September 12th, 2011
08:42 PM ET

N.C. House votes to put constitutional same-sex marriage ban on ballot

[Updated at 8:42 p.m. ET] The North Carolina House voted Monday to put on the 2012 ballot a constitutional amendment that would ban same-sex marriage in the state, a spokesman for the House speaker said.

The bill, which the House approved 76-41, now goes to the Senate. Three-fifths of the House's 120 members - 72 - were required for the bill to pass.

If the measure passes in the entire Legislature and is approved by voters during the primary in May, North Carolina would become the final state in the Southeast to add a constitutional amendment regarding same-sex marriage.

"This amendment pushes the power away from us and pushes the decision to the people of North Carolina," state Rep. Dale Folwell, a Republican from Winston-Salem and the speaker pro tem, said.

Proponents of the measure said they felt it was important that the amendment be added so that it would protect the state's policy on gay marriage. North Carolina currently has a ban on same-sex marriage, but legislators are seeking to protect that ban by chiseling it into their constitution.

The bill came to the House floor Monday after a House committee passed it by a voice vote earlier in the day. Many Democrats who opposed the measure argued that Republicans, who are in the majority in the Legislature for the first time in 140 years, were trying to push the amendment through quickly without allowing for a real debate or public comment. Republicans argued that the content of the proposed amendment has long been known, even if the specific wording was not.

During debate on the House floor, Rep. Susan Fisher, a Democrat from Asheville, questioned why legislators were asking for such swift movement on the issue.

"I think it's somewhat ironic that we would be asked to debate or have this bill in front of us for immediate consideration," she said. "I don't think you ever consider an amendment to the state constitution immediately, yet here we are."

Jordan Shaw, communications director for North Carolina House Speaker Thom Tillis, told CNN that he did not believe there was a requirement to have a public debate on the issue.

"But I would point out the very nature of this measure would be for the people to vote on it," he said. "It is hard to have a more democratic process than to put it up to the voters."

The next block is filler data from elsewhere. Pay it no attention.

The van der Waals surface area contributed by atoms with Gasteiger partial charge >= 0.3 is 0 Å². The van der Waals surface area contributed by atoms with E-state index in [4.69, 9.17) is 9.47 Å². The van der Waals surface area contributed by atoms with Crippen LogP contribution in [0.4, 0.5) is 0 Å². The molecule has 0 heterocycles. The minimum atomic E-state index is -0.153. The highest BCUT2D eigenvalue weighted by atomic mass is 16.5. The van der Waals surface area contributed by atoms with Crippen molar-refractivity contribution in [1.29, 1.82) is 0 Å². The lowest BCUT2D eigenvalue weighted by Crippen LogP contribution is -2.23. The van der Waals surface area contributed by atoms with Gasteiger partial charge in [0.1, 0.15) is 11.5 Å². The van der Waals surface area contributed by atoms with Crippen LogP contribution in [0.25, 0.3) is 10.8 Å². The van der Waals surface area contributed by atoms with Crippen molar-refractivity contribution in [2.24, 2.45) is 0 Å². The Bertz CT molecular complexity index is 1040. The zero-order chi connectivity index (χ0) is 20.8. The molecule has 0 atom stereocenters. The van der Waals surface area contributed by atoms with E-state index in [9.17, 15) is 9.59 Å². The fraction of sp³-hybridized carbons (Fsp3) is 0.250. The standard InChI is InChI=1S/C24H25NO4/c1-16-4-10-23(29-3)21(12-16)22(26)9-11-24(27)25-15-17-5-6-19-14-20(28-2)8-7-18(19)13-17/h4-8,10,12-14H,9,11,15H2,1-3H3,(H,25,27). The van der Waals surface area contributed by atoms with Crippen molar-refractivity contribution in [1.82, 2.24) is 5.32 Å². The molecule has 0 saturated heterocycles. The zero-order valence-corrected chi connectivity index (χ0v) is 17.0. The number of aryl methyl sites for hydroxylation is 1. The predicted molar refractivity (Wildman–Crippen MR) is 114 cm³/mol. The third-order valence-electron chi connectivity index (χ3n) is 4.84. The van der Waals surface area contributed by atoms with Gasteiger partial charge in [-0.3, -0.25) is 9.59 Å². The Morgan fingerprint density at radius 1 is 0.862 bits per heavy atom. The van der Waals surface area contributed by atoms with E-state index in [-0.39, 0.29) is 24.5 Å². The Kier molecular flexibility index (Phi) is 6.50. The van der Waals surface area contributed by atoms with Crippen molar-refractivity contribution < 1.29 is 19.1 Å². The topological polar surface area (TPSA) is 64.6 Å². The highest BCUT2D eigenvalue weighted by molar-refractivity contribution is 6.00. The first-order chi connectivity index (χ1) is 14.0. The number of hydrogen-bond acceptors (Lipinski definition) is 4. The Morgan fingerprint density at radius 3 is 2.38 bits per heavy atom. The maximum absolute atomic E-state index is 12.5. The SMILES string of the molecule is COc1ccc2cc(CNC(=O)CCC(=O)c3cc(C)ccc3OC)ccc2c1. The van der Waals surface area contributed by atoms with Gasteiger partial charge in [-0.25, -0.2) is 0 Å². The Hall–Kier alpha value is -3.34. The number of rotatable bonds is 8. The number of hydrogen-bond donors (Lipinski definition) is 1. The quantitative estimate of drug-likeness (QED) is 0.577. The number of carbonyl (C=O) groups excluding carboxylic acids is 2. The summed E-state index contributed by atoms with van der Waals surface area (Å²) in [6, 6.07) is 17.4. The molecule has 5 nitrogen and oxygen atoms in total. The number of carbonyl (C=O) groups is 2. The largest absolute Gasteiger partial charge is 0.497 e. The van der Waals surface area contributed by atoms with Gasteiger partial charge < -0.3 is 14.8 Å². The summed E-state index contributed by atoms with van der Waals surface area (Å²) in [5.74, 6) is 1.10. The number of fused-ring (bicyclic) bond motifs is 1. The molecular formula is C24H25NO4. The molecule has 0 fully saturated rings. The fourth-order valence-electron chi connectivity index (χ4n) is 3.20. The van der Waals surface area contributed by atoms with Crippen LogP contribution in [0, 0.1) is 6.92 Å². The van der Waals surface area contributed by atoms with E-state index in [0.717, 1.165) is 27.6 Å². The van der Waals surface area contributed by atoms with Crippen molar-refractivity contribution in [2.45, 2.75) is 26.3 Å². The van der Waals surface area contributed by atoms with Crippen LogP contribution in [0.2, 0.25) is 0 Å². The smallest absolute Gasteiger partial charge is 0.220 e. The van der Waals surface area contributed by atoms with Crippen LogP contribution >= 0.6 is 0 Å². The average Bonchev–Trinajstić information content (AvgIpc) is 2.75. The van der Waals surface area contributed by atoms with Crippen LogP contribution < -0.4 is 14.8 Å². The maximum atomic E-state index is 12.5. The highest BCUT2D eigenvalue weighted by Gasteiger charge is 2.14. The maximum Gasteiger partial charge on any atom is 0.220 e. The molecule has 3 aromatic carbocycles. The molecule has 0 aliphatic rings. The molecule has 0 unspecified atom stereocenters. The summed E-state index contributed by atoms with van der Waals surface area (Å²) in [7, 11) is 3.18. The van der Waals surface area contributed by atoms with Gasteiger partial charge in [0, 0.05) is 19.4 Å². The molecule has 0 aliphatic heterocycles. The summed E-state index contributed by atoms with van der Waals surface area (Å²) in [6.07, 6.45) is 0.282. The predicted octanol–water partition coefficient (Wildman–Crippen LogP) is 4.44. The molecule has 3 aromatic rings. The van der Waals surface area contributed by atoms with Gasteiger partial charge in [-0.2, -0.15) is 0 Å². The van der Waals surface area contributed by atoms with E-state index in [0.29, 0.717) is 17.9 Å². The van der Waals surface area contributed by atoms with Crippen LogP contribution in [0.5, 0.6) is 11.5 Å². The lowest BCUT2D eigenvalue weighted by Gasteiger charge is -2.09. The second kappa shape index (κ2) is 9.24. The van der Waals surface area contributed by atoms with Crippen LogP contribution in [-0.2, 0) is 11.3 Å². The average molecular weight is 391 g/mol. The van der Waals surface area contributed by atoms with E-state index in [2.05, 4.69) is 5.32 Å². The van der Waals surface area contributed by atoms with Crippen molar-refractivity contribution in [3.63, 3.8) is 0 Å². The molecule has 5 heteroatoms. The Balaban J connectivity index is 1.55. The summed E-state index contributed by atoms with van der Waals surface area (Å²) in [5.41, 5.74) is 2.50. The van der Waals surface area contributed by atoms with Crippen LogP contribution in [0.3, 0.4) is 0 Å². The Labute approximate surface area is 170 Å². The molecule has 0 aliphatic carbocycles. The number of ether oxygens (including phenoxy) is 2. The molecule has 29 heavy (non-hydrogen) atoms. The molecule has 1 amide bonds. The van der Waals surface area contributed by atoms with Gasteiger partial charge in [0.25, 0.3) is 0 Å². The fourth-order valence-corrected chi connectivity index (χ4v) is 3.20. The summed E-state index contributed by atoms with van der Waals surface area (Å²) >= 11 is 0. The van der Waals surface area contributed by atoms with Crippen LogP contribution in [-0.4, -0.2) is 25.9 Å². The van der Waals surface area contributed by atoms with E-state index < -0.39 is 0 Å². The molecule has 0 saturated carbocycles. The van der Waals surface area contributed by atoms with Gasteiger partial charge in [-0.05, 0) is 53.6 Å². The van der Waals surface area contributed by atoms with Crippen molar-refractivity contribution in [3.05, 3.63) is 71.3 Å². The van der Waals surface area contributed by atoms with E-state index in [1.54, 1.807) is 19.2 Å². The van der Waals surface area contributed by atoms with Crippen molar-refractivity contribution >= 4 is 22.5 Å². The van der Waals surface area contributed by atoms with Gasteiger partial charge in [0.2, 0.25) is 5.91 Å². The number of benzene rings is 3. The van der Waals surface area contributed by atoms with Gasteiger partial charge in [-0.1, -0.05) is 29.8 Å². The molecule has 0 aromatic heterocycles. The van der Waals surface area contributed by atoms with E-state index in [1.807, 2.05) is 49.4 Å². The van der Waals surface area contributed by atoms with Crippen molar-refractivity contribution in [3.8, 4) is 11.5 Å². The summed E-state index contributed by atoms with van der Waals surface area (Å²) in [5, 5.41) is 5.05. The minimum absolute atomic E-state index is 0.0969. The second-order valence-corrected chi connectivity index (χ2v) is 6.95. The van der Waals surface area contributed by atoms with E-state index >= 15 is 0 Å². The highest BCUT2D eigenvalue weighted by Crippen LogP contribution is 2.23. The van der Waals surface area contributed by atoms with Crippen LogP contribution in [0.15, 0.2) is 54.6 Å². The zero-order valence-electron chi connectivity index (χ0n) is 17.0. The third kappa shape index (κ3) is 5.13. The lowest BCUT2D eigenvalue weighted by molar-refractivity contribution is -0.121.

The amendment would add the following language to the constitution:

"Marriage between one man and one woman is the only domestic legal union that shall be valid or recognized in this state. This section does not prohibit a private party from entering into contracts with another private party; nor does this section prohibit courts from adjudicating the rights of private parties pursuant to such contracts."

Fisher argued that regardless of the semantics and arguments about the proposed amendment, she felt there were large problems with it overall.

"What happens with this amendment is once again we seek to marginalize a group of individuals who only want equality and the same basic rights afforded to every citizen of this state," she said.

She questioned why some legislators insist on repeating what she described as bad lessons from their state's history.

"I remember a recent session where we went to great lengths, and necessary ones I believe, to issue an apology to African-American citizens for injustices," she said. "What I think is about to happen here is another instance where in the not-too- distant future we will be apologizing again for unfair and harmful discriminatory practices."

Fisher urged her colleagues to make North Carolina "the first of the Southern states to appropriately say, 'No this goes too far."

"Show the compassion and the ability to listen that was asked of us earlier today in our opening prayer and say no to this horrible step backward for North Carolina," she said.

Folwell, the speaker pro tem, argued the push for the bill was not about politics or opinions but about the power of the people.

"We're asking something currently in the statute book and allowing (North Carolina voters) to put it in (the state's constitution)."

Folwell argued that the amendment is not about defining relationships or even discussing what qualifies as a relationship.

"This vote today is about the relationship you have with the people who put you here," he said.

Folwell said the vote comes down to simply allowing the people to have control of their own constitution.

"Today, history is going to talk about the strength, the strength of this chamber, to realize that some decisions are simply bigger than we are and they belong to the people of North Carolina," he said.

After the measure passed a House committee earlier Monday, Democrats argued Republicans were sneakily trying to ram the bill through the Legislature.